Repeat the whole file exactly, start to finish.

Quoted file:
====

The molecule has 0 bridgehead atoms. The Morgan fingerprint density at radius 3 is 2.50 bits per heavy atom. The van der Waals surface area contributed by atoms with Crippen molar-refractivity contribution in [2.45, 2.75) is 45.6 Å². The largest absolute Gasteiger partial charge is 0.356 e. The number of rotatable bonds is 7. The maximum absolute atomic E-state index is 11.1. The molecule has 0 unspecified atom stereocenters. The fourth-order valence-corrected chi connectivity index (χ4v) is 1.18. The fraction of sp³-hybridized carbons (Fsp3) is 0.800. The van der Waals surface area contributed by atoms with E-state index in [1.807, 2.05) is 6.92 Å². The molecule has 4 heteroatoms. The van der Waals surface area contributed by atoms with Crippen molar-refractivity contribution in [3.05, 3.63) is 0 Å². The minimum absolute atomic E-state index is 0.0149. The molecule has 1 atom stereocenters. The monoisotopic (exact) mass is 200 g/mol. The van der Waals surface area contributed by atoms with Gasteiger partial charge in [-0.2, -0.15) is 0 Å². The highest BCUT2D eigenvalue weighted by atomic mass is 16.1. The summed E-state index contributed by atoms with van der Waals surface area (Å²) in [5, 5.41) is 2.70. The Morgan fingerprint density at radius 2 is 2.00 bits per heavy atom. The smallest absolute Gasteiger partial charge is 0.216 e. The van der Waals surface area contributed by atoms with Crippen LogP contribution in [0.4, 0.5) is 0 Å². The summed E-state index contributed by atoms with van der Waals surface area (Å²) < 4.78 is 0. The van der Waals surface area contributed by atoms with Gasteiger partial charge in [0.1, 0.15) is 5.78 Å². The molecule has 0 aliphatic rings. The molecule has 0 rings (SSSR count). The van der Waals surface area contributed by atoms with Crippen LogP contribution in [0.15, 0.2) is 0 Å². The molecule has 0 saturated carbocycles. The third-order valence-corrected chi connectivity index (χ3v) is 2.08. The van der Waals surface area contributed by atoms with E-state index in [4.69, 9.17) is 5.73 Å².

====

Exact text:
The molecule has 0 bridgehead atoms. The Morgan fingerprint density at radius 3 is 2.50 bits per heavy atom. The van der Waals surface area contributed by atoms with Crippen molar-refractivity contribution in [2.45, 2.75) is 45.6 Å². The largest absolute Gasteiger partial charge is 0.356 e. The number of rotatable bonds is 7. The maximum absolute atomic E-state index is 11.1. The molecule has 0 unspecified atom stereocenters. The fourth-order valence-corrected chi connectivity index (χ4v) is 1.18. The fraction of sp³-hybridized carbons (Fsp3) is 0.800. The van der Waals surface area contributed by atoms with E-state index in [1.807, 2.05) is 6.92 Å². The molecule has 4 heteroatoms. The van der Waals surface area contributed by atoms with Crippen molar-refractivity contribution in [3.05, 3.63) is 0 Å². The minimum absolute atomic E-state index is 0.0149. The molecule has 1 atom stereocenters. The monoisotopic (exact) mass is 200 g/mol. The van der Waals surface area contributed by atoms with Gasteiger partial charge in [-0.2, -0.15) is 0 Å². The highest BCUT2D eigenvalue weighted by atomic mass is 16.1. The summed E-state index contributed by atoms with van der Waals surface area (Å²) in [5, 5.41) is 2.70. The Morgan fingerprint density at radius 2 is 2.00 bits per heavy atom. The smallest absolute Gasteiger partial charge is 0.216 e. The van der Waals surface area contributed by atoms with Crippen LogP contribution in [0.4, 0.5) is 0 Å². The summed E-state index contributed by atoms with van der Waals surface area (Å²) < 4.78 is 0. The van der Waals surface area contributed by atoms with Gasteiger partial charge in [0.1, 0.15) is 5.78 Å². The molecule has 0 aliphatic rings. The molecule has 0 rings (SSSR count). The van der Waals surface area contributed by atoms with Crippen LogP contribution in [0.15, 0.2) is 0 Å². The molecule has 0 saturated carbocycles. The third-order valence-corrected chi connectivity index (χ3v) is 2.08. The van der Waals surface area contributed by atoms with E-state index in [4.69, 9.17) is 5.73 Å².